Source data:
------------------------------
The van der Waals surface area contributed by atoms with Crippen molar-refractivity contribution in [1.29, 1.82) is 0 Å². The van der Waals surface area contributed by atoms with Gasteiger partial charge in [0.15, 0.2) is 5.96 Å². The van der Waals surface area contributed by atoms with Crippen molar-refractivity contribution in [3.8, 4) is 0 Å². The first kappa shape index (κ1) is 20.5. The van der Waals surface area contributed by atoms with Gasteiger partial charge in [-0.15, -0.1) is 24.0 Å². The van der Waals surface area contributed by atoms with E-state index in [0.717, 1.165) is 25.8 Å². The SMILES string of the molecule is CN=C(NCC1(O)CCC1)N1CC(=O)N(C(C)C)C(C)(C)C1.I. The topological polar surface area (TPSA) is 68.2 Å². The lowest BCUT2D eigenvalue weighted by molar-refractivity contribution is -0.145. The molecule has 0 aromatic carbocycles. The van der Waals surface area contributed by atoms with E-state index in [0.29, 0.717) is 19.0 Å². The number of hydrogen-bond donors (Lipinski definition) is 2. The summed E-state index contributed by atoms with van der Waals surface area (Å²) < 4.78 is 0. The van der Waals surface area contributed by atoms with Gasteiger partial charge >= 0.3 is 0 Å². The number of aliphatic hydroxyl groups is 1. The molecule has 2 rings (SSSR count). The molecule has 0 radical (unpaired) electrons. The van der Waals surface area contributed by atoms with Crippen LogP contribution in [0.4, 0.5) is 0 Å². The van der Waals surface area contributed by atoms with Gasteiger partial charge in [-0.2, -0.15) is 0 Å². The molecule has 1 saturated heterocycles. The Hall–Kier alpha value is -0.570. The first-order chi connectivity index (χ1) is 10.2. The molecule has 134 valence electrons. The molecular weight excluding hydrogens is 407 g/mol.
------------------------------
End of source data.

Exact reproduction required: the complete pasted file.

The van der Waals surface area contributed by atoms with Crippen molar-refractivity contribution in [1.29, 1.82) is 0 Å². The van der Waals surface area contributed by atoms with Gasteiger partial charge in [0.15, 0.2) is 5.96 Å². The van der Waals surface area contributed by atoms with Crippen molar-refractivity contribution in [3.8, 4) is 0 Å². The first kappa shape index (κ1) is 20.5. The van der Waals surface area contributed by atoms with Gasteiger partial charge in [-0.15, -0.1) is 24.0 Å². The van der Waals surface area contributed by atoms with E-state index in [0.717, 1.165) is 25.8 Å². The SMILES string of the molecule is CN=C(NCC1(O)CCC1)N1CC(=O)N(C(C)C)C(C)(C)C1.I. The topological polar surface area (TPSA) is 68.2 Å². The lowest BCUT2D eigenvalue weighted by molar-refractivity contribution is -0.145. The molecule has 0 aromatic carbocycles. The van der Waals surface area contributed by atoms with E-state index in [0.29, 0.717) is 19.0 Å². The number of hydrogen-bond donors (Lipinski definition) is 2. The summed E-state index contributed by atoms with van der Waals surface area (Å²) < 4.78 is 0. The van der Waals surface area contributed by atoms with Gasteiger partial charge >= 0.3 is 0 Å². The number of aliphatic hydroxyl groups is 1. The molecule has 2 rings (SSSR count). The molecule has 0 radical (unpaired) electrons. The van der Waals surface area contributed by atoms with Crippen LogP contribution in [0.4, 0.5) is 0 Å². The van der Waals surface area contributed by atoms with Gasteiger partial charge in [-0.2, -0.15) is 0 Å². The molecule has 1 saturated heterocycles. The Hall–Kier alpha value is -0.570. The first-order chi connectivity index (χ1) is 10.2. The molecule has 134 valence electrons. The molecular weight excluding hydrogens is 407 g/mol.